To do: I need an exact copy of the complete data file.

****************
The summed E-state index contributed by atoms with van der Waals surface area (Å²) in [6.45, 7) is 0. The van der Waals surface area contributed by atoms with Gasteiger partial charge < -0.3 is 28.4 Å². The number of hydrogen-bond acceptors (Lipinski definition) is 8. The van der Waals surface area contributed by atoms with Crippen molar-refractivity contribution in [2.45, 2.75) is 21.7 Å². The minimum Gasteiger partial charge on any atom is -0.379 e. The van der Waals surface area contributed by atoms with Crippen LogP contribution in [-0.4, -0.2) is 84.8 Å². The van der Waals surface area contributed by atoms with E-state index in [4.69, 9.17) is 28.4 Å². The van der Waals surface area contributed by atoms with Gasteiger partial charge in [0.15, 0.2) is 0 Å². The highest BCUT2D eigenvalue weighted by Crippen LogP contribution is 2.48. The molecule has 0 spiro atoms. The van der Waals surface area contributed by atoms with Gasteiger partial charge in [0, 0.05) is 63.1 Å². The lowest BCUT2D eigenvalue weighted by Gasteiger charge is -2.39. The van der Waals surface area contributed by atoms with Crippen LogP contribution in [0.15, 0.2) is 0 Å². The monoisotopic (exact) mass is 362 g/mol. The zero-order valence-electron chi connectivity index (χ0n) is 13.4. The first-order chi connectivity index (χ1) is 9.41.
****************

The summed E-state index contributed by atoms with van der Waals surface area (Å²) in [6.45, 7) is 0. The van der Waals surface area contributed by atoms with Gasteiger partial charge < -0.3 is 28.4 Å². The number of hydrogen-bond acceptors (Lipinski definition) is 8. The van der Waals surface area contributed by atoms with Crippen molar-refractivity contribution in [2.45, 2.75) is 21.7 Å². The minimum Gasteiger partial charge on any atom is -0.379 e. The van der Waals surface area contributed by atoms with Crippen LogP contribution in [-0.4, -0.2) is 84.8 Å². The van der Waals surface area contributed by atoms with E-state index in [4.69, 9.17) is 28.4 Å². The van der Waals surface area contributed by atoms with Gasteiger partial charge in [0.15, 0.2) is 0 Å². The highest BCUT2D eigenvalue weighted by Crippen LogP contribution is 2.48. The molecule has 0 spiro atoms. The van der Waals surface area contributed by atoms with Gasteiger partial charge in [0, 0.05) is 63.1 Å². The lowest BCUT2D eigenvalue weighted by Gasteiger charge is -2.39. The van der Waals surface area contributed by atoms with Crippen LogP contribution in [0.15, 0.2) is 0 Å². The monoisotopic (exact) mass is 362 g/mol. The zero-order valence-electron chi connectivity index (χ0n) is 13.4. The first-order chi connectivity index (χ1) is 9.41.